Triatoma sanguisuga, also known as the Eastern Bloodsucking Conenose or the Mexican Bed Bug, is an insect of the Triatominae subfamily, known as kissing bugs. Like other species in this subfamily, T. sanguisuga is known to bite and feed off of humans at the mouth during sleep. This bite is painful and can cause adverse effects such as swelling, feelings of faintness, nausea, and vomiting.
T. sanguisuga is found throughout North America, particularly in the American South (North Carolina, South Carolina, Georgia), as well as in portions of South America. They are generally about 1–2 cm long and brown or black, with an alternating pattern of brown/black and red/orange stripes around the abdomen. They are winged and have kinked antennae and a slender proboscis used for feeding.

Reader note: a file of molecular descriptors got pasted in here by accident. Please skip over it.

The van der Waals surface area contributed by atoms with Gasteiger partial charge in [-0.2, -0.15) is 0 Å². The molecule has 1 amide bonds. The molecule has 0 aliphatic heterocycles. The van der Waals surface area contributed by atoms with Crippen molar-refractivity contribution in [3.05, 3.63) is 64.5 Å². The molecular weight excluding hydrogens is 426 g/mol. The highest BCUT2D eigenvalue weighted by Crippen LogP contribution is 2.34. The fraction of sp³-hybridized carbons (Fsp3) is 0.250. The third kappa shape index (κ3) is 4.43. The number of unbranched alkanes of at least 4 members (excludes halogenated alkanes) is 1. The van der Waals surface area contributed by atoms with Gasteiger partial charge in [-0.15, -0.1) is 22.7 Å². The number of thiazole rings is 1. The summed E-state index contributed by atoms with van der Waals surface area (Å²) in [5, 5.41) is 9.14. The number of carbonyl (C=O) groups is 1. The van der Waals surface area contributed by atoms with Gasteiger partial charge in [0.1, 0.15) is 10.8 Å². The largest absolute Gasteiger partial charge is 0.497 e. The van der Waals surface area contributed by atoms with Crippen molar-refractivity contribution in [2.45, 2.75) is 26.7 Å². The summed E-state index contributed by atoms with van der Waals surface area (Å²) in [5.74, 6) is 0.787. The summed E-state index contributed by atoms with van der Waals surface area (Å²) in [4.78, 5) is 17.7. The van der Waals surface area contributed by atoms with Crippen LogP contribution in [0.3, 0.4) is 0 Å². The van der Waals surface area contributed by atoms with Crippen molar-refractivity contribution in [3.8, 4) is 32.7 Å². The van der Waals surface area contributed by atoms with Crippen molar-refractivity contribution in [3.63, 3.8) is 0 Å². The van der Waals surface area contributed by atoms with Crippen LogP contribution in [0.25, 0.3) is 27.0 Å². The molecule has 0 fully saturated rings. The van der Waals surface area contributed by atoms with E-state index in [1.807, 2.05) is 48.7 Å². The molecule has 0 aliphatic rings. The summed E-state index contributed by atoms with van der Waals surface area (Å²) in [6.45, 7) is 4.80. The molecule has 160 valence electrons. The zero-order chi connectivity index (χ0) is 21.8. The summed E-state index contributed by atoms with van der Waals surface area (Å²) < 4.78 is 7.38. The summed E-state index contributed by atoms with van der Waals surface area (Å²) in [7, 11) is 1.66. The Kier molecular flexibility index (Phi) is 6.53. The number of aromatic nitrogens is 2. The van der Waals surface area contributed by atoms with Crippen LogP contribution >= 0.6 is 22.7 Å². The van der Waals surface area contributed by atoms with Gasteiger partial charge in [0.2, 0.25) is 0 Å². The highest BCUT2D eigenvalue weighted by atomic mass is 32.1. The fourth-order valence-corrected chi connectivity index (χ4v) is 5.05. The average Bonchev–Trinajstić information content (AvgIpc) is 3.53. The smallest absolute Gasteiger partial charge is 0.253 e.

T. sanguisuga is a known carrier of T. cruzi, and therefore is a vector for transmission of Chagas disease to humans. However, because the disease is transmitted through the feces, and because the North American variety does not defecate while feeding, Chagas disease is primarily spread by the species only in South America, where the insect does defecate during feeding.
References[edit source | edit]
To request an improvement, please leave a comment on the page. Thank you!